On the concern raised by the hon. Member for Tewkesbury and others about LEA provision, it is important to reiterate the need to ensure a balance of provision for parents. Section 14 of the 1996 Act requires LEAs to secure sufficient schools for pupils. In doing so, they must have particular regard for the need to secure special educational provision. The Act ensures that provision is available to meet pupils' needs. Each year, each LEA must submit a school organisation plan to the local school organisation committee for approval, setting out how sufficient provision for pupils in its area will be secured. It must include the provision proposed for children with special educational needs. In doing that, LEAs must listen to what parents want.
Mr. Boswell: For the avoidance of any doubt, my understanding is that the 1996 Act is neutral on whether the provision for special educational needs is in special or mainstream schools.
Jacqui Smith: The hon. Member for Tewkesbury appeared to be suggesting that there was nothing to ensure that children in his area received the high-quality education that we seek to give children with special educational needs. Section 14 ensures that LEAs offer that provision. There may be arguments at a local level about the balance of provision between special and mainstream schools, but there is protection in law to ensure sufficient education for children with special educational needs.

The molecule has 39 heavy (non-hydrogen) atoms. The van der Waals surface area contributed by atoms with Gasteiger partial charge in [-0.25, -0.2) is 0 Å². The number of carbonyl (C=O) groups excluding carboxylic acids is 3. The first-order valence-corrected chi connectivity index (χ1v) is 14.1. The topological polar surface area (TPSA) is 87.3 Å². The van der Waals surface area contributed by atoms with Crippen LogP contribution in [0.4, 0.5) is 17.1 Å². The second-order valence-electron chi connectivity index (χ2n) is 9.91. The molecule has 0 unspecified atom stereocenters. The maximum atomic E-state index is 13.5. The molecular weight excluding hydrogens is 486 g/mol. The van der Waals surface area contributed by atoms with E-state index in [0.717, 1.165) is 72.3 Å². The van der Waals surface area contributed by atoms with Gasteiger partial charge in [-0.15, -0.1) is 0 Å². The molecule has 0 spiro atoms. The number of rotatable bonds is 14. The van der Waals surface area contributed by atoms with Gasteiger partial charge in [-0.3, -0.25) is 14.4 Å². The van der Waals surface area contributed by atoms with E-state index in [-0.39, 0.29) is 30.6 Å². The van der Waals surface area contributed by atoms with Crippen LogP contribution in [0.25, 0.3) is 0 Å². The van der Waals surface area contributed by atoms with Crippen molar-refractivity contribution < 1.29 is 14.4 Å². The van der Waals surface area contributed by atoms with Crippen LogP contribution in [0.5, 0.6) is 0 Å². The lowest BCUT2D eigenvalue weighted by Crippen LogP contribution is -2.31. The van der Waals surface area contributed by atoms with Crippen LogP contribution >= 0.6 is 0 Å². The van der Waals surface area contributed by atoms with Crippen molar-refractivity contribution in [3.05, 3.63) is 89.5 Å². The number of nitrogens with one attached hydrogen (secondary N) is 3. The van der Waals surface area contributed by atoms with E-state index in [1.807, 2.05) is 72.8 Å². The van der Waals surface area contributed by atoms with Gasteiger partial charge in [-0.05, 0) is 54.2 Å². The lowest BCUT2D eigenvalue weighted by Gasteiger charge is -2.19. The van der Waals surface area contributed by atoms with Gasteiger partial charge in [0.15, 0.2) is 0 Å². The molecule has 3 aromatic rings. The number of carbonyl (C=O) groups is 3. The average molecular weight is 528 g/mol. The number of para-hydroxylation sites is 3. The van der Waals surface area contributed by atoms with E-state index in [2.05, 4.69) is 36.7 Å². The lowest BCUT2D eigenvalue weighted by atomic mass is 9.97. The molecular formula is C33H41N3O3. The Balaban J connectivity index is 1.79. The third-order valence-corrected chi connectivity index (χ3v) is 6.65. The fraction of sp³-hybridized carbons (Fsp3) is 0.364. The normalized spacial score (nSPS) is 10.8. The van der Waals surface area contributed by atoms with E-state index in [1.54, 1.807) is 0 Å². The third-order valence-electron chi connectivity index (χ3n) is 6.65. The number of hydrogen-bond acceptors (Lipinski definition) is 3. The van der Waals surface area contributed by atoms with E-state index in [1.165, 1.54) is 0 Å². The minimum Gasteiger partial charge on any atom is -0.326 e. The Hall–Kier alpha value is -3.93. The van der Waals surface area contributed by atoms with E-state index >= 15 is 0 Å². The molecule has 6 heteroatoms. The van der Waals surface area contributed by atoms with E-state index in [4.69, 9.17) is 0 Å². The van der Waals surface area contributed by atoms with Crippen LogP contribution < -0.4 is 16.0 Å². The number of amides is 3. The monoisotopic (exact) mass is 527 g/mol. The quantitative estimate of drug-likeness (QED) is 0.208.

Mr. Laurence Robertson: I am concerned that if special schools are not retained, there will be no choice for parents. As my hon. Friend the Member for Daventry pointed out, section 14(6) of the 1996 Act provides for securing special educational provision, not schools. There is a difference.
Jacqui Smith: The key point is that we all aim to achieve the best educational provision for our children. Section 14 is neutral on special and mainstream provision, but the educational provision, whether in a special or mainstream school, must be suitablewe would aspire to excellentfor all our pupils. LEAs and others making proposals are encouraged to have regard to the advice to school organisation committees, which underlines the factors to be taken into account: whether the proposals enable pupils' special educational needs to be met and will improve educational standards in the area, how they increase inclusion, and whether there is a need for a particular type of special educational needs provision in the area. As I made clear on Tuesday, school organisation committees will include representatives from special schools in the area. I am sure that those representatives will be clear, as will the others, about the need to maintain good provision.
The second paragraph of the amendment refers to ensuring flexibility in the system to respond to the particular needs of children as they arise. I assure hon. Members that ensuring that strategies are developed to meet the needs of children as they arise and change is part of the statementing process. The system for evaluating and providing for SENs is set out in the SEN code of practice. Its aim is to ensure that the special educational provision called for by pupils' needs is made. Some hon. Members have spoken about the need for flexibility between special and mainstream provision for individual children, and I agree with that. We believe that there is sufficient flexibility to allow children to spend time in special schools as well as in mainstream schools. Many children with special educational needs are supported by dual placements, which will continue to be available. As I spelled out on Tuesday, we are encouraging all special and mainstream schools to work together, support each other and better meet the requirements of children with special educational needs.